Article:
What will become of Don? I don’t know and frankly the particulars don’t much matter at this point but I believe his journey will somehow take him to a place where he can step into this vacuum and fulfill his role as a father – the kind of father he never had.

    Who needs Don? (I mean that rhetorically and literally). I mean who has ever needed Don? Rachel didn’t, Betty didn’t. Peggy did but as you say she doesn’t anymore. He thought his work did – but it doesn’t and never did. Work never needs you – that is just ego talking. The only ones who really need Don now are the only ones who ever did – his kids.

    What do you have when everything drops away? What is left to do? Don-Dick must return to assume the only really meaningful role he has ever had and help rebuild his family – something that he never had growing up.

    • “Henry is a wreck”

      Not sure I buy that. He cried momentarily while disclosing Betty’s terminal illness with Sally. And he was not as immediately accepting of the diagnosis as Betty. That hardly makes him a “wreck”.

      If we all of a sudden think Don/Dick will be a better father to those three kids than Henry I can only ask – based on what evidence?

      • I wouldn’t say Don/Dick would be a better father than Henry, but as far as custody goes that is quite frankly irrelevant. Don is their biological father, and it is up to him now to step up. Personally, I’ve seen a lot of growth in Don this season that gives me hope than he is capable of being the father they need him to be.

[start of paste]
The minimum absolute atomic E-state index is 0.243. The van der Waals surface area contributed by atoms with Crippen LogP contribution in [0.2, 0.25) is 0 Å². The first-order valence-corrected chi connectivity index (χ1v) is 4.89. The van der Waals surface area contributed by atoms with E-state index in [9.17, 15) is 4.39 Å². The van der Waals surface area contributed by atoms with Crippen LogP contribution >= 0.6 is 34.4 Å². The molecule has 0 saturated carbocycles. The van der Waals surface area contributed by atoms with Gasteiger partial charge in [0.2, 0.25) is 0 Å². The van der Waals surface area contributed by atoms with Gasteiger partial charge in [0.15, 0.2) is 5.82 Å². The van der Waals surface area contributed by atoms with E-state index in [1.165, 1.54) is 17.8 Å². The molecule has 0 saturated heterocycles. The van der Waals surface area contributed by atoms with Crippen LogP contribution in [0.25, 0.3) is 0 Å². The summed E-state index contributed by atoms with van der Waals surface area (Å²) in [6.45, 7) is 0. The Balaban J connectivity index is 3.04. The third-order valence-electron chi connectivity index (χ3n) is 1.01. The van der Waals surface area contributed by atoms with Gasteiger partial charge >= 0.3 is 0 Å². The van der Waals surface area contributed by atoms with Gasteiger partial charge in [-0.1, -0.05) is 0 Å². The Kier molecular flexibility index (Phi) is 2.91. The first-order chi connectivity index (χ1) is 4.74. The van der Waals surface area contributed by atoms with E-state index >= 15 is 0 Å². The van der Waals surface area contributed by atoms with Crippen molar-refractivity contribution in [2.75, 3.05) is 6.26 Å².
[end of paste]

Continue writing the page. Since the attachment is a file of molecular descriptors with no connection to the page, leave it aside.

• Exactly. I certainly don’t mean to say that Henry hasn’t been a fine father to Betty’s kids and I’m not at all saying that Don has been a better father. You are absolutely right, based on the evidence he is much worse!

          What I’m saying is that nothing can change the fact that Don is the kids Dad and soon there will be no mother and the children need him to act like a fully engaged parent like never before. He has been able to get away with kinda “mailing-in” his parenting role until now.

          Two things: Don has never really been needed before – really needed and Don has seldom if ever really had to think about putting someone else’s needs before his needs until now. The question is whether he will step up.

  3. If Don and Peggy aren’t important to each other at the end of MM, then the finale will suck.
    Cut and dried.
    I’m way too invested in that relationship, and for it to just peter out, and have “so I can shit on your dreams”, be the last line between them, is an abomination in my eyes.

    • Co-signing on this.